http://www.encyclopediaofmath.org/index.php/Dispersion_method

[An informative link, thanks! (I may not have read that link in full when I encountered it last, or maybe it was not as well developed as it is now. I've added the link to the wiki. -T.]8 June, 2013 at 2:42 pm

bengreenI spotted this during a recent Google search. It’s not incredibly easy to see how it sheds light on the present situation, I have to say, except for the formal similarity with the sum and some notion that setting up multiplicative convolutions and hence bilinear forms is a good thing. But I would be interested to learn more about the dispersion method in general.

8 June, 2013 at 2:46 pm

v08ltuOne rationale for why you never have to worry about whether it was “valid” to invert modulo whatever, is that I guess you get a gcd condition when it is not (in Lemma 11), but these are “small” gcds compared to the “singular” contribution (which is a gcd with 0, as it were). Zhang’s phrase in S11 (after 11.5) is “a much sharper bound for the second term … can be obtained”, and similarly with 9.11-9.15 and 12.5-12.6 the same is true.

8 June, 2013 at 10:54 am

bengreenFor the errata: in Zhang’s paper equation (12.3) has a the divisor function to the power ; I think . I guess he does say that can be any positive constant, not the same at each occurrence, but I think it would be perverse not to take it to be at this particular point.

[Added, thanks - T.]8 June, 2013 at 11:52 am

bengreenIn this post I shall finally get to the Type II sums, the analysis of which is Section 12 of Zhang’s paper. Notationally, this might be the most forbidding of the three cases.

Similarly to the Type I case, we shall be interested in estimates for

where is supported on a dyadic interval near and is supported near .

I aim to show that the Type II analysis is nontrivial for (and, crucially, at the point left out from the Type I analysis). Moreover in this range we shall establish that the constraint imposed on and is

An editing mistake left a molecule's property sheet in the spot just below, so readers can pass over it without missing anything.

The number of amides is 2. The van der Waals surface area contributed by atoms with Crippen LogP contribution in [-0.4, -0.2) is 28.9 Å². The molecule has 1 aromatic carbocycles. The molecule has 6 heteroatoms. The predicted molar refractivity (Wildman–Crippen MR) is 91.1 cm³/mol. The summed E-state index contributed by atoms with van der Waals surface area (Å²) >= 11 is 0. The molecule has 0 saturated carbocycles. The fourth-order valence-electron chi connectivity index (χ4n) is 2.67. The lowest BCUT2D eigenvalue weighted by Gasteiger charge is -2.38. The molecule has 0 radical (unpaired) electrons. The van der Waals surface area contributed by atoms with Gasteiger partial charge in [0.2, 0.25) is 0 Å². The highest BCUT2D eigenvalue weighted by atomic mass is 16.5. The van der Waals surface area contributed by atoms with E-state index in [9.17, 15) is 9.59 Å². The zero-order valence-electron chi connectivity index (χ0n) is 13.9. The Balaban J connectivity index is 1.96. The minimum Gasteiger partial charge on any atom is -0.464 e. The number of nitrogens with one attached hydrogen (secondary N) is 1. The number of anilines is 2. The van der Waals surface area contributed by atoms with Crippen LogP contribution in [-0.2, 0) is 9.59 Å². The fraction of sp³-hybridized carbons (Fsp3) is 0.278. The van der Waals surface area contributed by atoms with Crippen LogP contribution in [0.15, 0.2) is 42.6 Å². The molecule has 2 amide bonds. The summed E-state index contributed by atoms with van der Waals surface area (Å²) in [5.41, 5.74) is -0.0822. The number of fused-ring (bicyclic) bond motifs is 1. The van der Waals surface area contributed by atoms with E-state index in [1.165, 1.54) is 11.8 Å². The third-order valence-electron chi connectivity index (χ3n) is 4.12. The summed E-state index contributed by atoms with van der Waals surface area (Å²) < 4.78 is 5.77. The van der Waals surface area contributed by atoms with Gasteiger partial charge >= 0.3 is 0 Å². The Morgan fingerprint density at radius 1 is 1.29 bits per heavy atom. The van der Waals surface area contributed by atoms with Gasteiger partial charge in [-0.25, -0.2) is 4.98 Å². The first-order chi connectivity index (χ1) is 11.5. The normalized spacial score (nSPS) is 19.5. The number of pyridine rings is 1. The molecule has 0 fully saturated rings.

We follow the Type I analysis, defining parameters and (the aim being to factor with and ).

Continue to the point just before the second application of Cauchy, where we had reduced matters to establishing that

We can assume . Here, is some parameter, and

To make matters proceed smoothly to this point, we needed to assume the constraint

At this point the analysis diverges from the Type I case, and we instead despatch the unknown (and unwanted) quantities by the triangle inequality, reducing things to proving that

Now apply Cauchy, so we need to prove that

(It might have been better to say that we Cauchy with just on the “outside” and all of on the inside; before, we Cauchy’d with and on the outside.)

As before, there is a "singular" case in which . The number of solutions to this equation is bounded by

which is essentially . Thus the contribution to our main expression from these singular cases is basically at most , and we win if . Note that, crucially, this is a weaker condition than in the Type I case, where we need . Unfortunately the bounds imposed by subsequent parts of the argument become weaker as increases, and for the Type II argument gives nothing whereas the Type I argument is nontrivial. This condition is automatically satisfied given our earlier stipulation that .

Thus we can ignore these singular cases. In the nonsingular cases the inner expectation over is, after a certain amount of messing around, basically of the form

where and (and ). We can apply the same estimate for incomplete Kloosterman sums as before (Lemma 11 in Zhang) to conclude that this is bounded by . I calculated this to be .

Not forgetting that we still need to sum over , we see that the problem surrenders if

Recalling that

this gives

We want to take as small as possible subject to the constraint , but remember we only get to specify up to a tolerance of . Thus the constraint is now

which can be rearranged as

as claimed.

Note that improving this part of the argument is going to be pretty futile, because this dependence is vastly better than that imposed by the Type I/III border.

8 June, 2013 at 3:33 pm

v08ltuTo spell it out a bit differently, the unfortunate reason why the bounds become weaker as increases, is that you took two ‘s in the Cauchy here (rather than one in “Type I”), and so have rather than appearing. As , this becomes problematic as progresses larger. On the other hand, in the limit, you don’t have an extra term outside the Cauchy, sothereby saving (a needed) on the diagonal. In other words for Type II, the sum over is short enough that you can square its length without bother, and doing so saves (relatively) on the diagonal.

In other contexts there are similar instances with such short sums and Holder can profit more (see the proof of Burgess in “Estimates for Character Sums” by FI), but here that is not needed.

8 June, 2013 at 12:00 pm

Gergely HarcosAnother small correction to Zhang’s paper: in the first display on page 5 should be multiplied by , because in (2.2) can be that large, cf. (2.4)

[Added, thanks - T.]8 June, 2013 at 1:23 pm